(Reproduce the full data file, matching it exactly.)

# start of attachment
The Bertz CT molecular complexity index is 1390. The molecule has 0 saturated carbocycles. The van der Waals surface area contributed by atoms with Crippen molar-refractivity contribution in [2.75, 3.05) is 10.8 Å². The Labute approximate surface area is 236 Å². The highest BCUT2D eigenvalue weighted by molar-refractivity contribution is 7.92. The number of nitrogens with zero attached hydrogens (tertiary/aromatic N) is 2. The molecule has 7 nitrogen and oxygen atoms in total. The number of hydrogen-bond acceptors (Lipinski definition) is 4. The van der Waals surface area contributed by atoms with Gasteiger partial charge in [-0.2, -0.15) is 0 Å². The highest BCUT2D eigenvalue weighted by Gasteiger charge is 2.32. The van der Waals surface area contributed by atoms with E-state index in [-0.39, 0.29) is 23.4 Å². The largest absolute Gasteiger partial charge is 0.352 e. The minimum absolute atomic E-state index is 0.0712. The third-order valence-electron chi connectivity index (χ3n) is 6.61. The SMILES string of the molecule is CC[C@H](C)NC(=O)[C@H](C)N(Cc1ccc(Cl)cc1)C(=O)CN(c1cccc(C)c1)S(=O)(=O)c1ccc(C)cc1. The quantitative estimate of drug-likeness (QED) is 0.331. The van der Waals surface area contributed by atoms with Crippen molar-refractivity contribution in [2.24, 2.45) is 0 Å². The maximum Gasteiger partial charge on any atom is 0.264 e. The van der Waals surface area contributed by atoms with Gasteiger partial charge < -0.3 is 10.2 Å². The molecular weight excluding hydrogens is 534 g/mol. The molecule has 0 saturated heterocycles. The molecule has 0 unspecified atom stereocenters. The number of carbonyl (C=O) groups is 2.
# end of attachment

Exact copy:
The Bertz CT molecular complexity index is 1390. The molecule has 0 saturated carbocycles. The van der Waals surface area contributed by atoms with Crippen molar-refractivity contribution in [2.75, 3.05) is 10.8 Å². The Labute approximate surface area is 236 Å². The highest BCUT2D eigenvalue weighted by molar-refractivity contribution is 7.92. The number of nitrogens with zero attached hydrogens (tertiary/aromatic N) is 2. The molecule has 7 nitrogen and oxygen atoms in total. The number of hydrogen-bond acceptors (Lipinski definition) is 4. The van der Waals surface area contributed by atoms with Gasteiger partial charge in [-0.2, -0.15) is 0 Å². The highest BCUT2D eigenvalue weighted by Gasteiger charge is 2.32. The van der Waals surface area contributed by atoms with E-state index in [-0.39, 0.29) is 23.4 Å². The largest absolute Gasteiger partial charge is 0.352 e. The minimum absolute atomic E-state index is 0.0712. The third-order valence-electron chi connectivity index (χ3n) is 6.61. The SMILES string of the molecule is CC[C@H](C)NC(=O)[C@H](C)N(Cc1ccc(Cl)cc1)C(=O)CN(c1cccc(C)c1)S(=O)(=O)c1ccc(C)cc1. The quantitative estimate of drug-likeness (QED) is 0.331. The van der Waals surface area contributed by atoms with Crippen molar-refractivity contribution in [2.24, 2.45) is 0 Å². The maximum Gasteiger partial charge on any atom is 0.264 e. The van der Waals surface area contributed by atoms with Gasteiger partial charge < -0.3 is 10.2 Å². The molecular weight excluding hydrogens is 534 g/mol. The molecule has 0 saturated heterocycles. The molecule has 0 unspecified atom stereocenters. The number of carbonyl (C=O) groups is 2.